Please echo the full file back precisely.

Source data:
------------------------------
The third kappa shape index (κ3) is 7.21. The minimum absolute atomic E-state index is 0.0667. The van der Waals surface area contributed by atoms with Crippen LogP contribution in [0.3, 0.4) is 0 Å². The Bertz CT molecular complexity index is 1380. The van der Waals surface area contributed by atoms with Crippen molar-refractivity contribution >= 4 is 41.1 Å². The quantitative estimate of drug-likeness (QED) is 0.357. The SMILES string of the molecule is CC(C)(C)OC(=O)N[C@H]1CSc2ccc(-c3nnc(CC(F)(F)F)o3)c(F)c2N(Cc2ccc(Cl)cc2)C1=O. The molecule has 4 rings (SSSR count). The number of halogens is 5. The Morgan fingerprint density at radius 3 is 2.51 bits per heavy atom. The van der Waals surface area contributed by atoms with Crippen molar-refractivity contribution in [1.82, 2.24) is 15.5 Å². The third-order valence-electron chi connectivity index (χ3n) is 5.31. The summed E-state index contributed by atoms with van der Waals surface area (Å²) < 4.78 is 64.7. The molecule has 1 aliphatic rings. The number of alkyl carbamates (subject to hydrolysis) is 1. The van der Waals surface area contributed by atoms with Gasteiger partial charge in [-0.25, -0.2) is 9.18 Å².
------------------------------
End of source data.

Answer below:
The third kappa shape index (κ3) is 7.21. The minimum absolute atomic E-state index is 0.0667. The van der Waals surface area contributed by atoms with Crippen LogP contribution in [0.3, 0.4) is 0 Å². The Bertz CT molecular complexity index is 1380. The van der Waals surface area contributed by atoms with Crippen molar-refractivity contribution >= 4 is 41.1 Å². The quantitative estimate of drug-likeness (QED) is 0.357. The SMILES string of the molecule is CC(C)(C)OC(=O)N[C@H]1CSc2ccc(-c3nnc(CC(F)(F)F)o3)c(F)c2N(Cc2ccc(Cl)cc2)C1=O. The molecule has 4 rings (SSSR count). The number of halogens is 5. The Morgan fingerprint density at radius 3 is 2.51 bits per heavy atom. The van der Waals surface area contributed by atoms with Crippen molar-refractivity contribution in [1.82, 2.24) is 15.5 Å². The third-order valence-electron chi connectivity index (χ3n) is 5.31. The summed E-state index contributed by atoms with van der Waals surface area (Å²) < 4.78 is 64.7. The molecule has 1 aliphatic rings. The number of alkyl carbamates (subject to hydrolysis) is 1. The van der Waals surface area contributed by atoms with Gasteiger partial charge in [-0.25, -0.2) is 9.18 Å².